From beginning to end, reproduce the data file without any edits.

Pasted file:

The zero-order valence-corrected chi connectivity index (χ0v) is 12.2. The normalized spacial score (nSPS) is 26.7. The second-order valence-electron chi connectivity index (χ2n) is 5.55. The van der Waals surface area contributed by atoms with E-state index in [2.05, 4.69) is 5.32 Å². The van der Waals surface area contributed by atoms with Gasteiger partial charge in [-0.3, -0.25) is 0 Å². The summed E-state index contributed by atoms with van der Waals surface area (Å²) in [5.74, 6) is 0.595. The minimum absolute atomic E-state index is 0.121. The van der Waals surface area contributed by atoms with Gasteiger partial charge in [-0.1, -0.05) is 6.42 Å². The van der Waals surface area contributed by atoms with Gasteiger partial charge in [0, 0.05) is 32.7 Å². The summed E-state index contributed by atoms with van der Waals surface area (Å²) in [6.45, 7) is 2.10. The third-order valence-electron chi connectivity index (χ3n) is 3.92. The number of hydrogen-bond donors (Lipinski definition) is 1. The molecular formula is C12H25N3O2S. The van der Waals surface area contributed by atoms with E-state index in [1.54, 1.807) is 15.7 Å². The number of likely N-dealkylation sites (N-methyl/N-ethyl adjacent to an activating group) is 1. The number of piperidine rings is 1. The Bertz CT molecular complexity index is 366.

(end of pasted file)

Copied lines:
The zero-order valence-corrected chi connectivity index (χ0v) is 12.2. The normalized spacial score (nSPS) is 26.7. The second-order valence-electron chi connectivity index (χ2n) is 5.55. The van der Waals surface area contributed by atoms with E-state index in [2.05, 4.69) is 5.32 Å². The van der Waals surface area contributed by atoms with Gasteiger partial charge in [-0.3, -0.25) is 0 Å². The summed E-state index contributed by atoms with van der Waals surface area (Å²) in [5.74, 6) is 0.595. The minimum absolute atomic E-state index is 0.121. The van der Waals surface area contributed by atoms with Gasteiger partial charge in [-0.1, -0.05) is 6.42 Å². The van der Waals surface area contributed by atoms with Gasteiger partial charge in [0, 0.05) is 32.7 Å². The summed E-state index contributed by atoms with van der Waals surface area (Å²) in [6.45, 7) is 2.10. The third-order valence-electron chi connectivity index (χ3n) is 3.92. The number of hydrogen-bond donors (Lipinski definition) is 1. The molecular formula is C12H25N3O2S. The van der Waals surface area contributed by atoms with E-state index in [1.54, 1.807) is 15.7 Å². The number of likely N-dealkylation sites (N-methyl/N-ethyl adjacent to an activating group) is 1. The number of piperidine rings is 1. The Bertz CT molecular complexity index is 366.